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Int J Med Sci 2008; 5(3):106-112. doi:10.7150/ijms.5.106

Research Paper

Breast cancer screening in France: results of the EDIFICE survey

X Pivot1, O Rixe2, JF Morere3, Y Coscas4, L Cals5, M Namer6, D Serin7, S Dolbeault8, F Eisinger9, C Roussel10, JY Blay11 Corresponding address

1. University Hospital Jean Minjoz, INSERM UMR 845, Besancon, France
2. University Hospital of Pitier Salpetriere, Paris France
3. University Hospital of Avicenne, Bobigny, France
4. Porte de Saint Cloud center, Boulogne Billancourt, France
5. Font-Pre Hospital, Toulon, France
6. Azureen cancer center, Mougins, France
7. Saint Catherine Institut, Avignon, France
8. Curie cancer center, Paris, France
9. Paoli Calmettes Institut, INSERM UMR 599, Marseille, France
10. Roche Affiliate, Paris, France
11. Leon Berrad anti cancer center Lyon, France

This is an open access article distributed under the terms of the Creative Commons Attribution (CC BY-NC) License. See http://ivyspring.com/terms for full terms and conditions.
How to cite this article:
Pivot X, Rixe O, Morere J, Coscas Y, Cals L, Namer M, Serin D, Dolbeault S, Eisinger F, Roussel C, Blay J. Breast cancer screening in France: results of the EDIFICE survey. Int J Med Sci 2008; 5(3):106-112. doi:10.7150/ijms.5.106. Available from http://www.medsci.org/v05p0106.htm

Abstract

Background: The EDIFICE survey aimed to investigate the compliance of the general population to the screening tests available in France for the 4 most common cancers: breast, colorectal, prostate and lung. Implementation of breast cancer screening has been generalized in France since 2003: women aged between 50 and 74 years are systematically invited to perform a mammography every second year. Results pertaining to breast cancer are reported hereafter.

Methods: This nationwide observational survey was carried out in France from 18 January to 2 February 2005 among representative samples of 773 women aged between 40 and 75 years and 600 general practitioners (GPs). Information collected included socio-demographic characteristics, attitude towards cancer screening and actual experience of cancer screening, as well as GPs' practice regarding screening. The precision of the results is ± 4.3% for a 95% confidence interval.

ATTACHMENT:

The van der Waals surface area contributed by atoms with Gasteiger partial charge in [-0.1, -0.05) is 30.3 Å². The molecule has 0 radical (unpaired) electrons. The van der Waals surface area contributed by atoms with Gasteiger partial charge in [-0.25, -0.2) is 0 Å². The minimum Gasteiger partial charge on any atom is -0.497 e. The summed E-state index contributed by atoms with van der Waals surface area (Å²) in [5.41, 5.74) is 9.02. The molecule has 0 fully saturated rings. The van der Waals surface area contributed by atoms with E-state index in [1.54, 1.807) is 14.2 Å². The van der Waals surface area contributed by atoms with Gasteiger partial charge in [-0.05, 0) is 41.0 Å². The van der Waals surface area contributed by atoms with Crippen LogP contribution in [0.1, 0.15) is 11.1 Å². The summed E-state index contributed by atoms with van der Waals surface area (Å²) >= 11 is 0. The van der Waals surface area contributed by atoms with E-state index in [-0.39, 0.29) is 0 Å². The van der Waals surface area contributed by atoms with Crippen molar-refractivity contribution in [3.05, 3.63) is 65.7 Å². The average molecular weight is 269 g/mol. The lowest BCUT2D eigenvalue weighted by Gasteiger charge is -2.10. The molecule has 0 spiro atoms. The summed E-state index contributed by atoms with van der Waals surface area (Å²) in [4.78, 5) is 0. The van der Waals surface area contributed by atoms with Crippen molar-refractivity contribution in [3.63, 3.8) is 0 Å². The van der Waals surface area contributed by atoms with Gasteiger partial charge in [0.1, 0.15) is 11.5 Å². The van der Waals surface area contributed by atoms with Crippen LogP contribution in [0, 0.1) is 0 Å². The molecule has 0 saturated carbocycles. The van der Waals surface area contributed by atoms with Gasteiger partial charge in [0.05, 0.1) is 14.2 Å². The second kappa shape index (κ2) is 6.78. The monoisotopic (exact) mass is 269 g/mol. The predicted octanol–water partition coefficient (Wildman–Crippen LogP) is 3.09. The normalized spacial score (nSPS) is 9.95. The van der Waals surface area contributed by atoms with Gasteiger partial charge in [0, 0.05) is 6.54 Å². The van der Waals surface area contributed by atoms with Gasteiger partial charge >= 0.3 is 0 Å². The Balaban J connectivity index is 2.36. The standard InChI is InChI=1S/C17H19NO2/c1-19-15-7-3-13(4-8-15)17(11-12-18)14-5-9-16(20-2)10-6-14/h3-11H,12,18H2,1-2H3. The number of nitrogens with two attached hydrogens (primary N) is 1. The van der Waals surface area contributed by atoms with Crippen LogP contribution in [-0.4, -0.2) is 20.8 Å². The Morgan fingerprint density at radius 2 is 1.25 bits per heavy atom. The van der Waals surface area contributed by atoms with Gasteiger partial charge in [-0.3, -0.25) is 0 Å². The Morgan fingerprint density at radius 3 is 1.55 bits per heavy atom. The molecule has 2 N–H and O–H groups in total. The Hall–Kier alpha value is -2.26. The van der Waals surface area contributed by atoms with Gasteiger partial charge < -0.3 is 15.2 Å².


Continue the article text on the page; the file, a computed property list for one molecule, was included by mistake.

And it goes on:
Results: Among the 507 participating women aged between 50 and 74 years, 92.5% (469/507) had undergone at least one mammography: 54.6% (256/469) underwent this test on their own initiative and 44.6% (209/469) of women performed it in the framework of a systematic screening plan. Most women participating in the systematic screening (89.0% i.e. 186/209) had a mammography within the last dating from less than 2 years versus 73.8% (189/256) of those who performed it outside the screening program (Chi2 test; p<0.01). Interestingly, 422 women (61.9% i.e. 422/682 women aged between 40-75 years with at least one mammography) had performed a mammography before the recommended age for screening. There was a significant correlation (p = 0.009) between the existence of a first mammography before 50 years of age and subsequent screening on women's own initiative (54.6% of 469 screened women). Main reasons for not performing the screening test every second year (77 women aged between 50-74 years) included: feeling unconcerned and/or unmotivated (p = 0.0001), no cancer anxiety (p = 0.020) and no recommendation by the GP (p = 0.015); Of the 600 participating GPs, 68.6% (412/600) systematically recommended a mammography to their patients. GPs' perceptions of the reasons for women's avoidance of the screening test were unwillingness to be aware of mammography results (44.4% - 266/600) and the belief that mammography was painful (52.5% - 315/600).

Conclusion: The main result of the EDIFICE survey is the high rate of women's attendance at mammography screening. The EDIFICE survey pointed out that systematic and organized screening played a major role in the regularity of screening tests for breast cancer every second year. GPs and gynaecologist are key actors in heightening public awareness.

Keywords: Breast cancer, screening, Survey, mammography

Introduction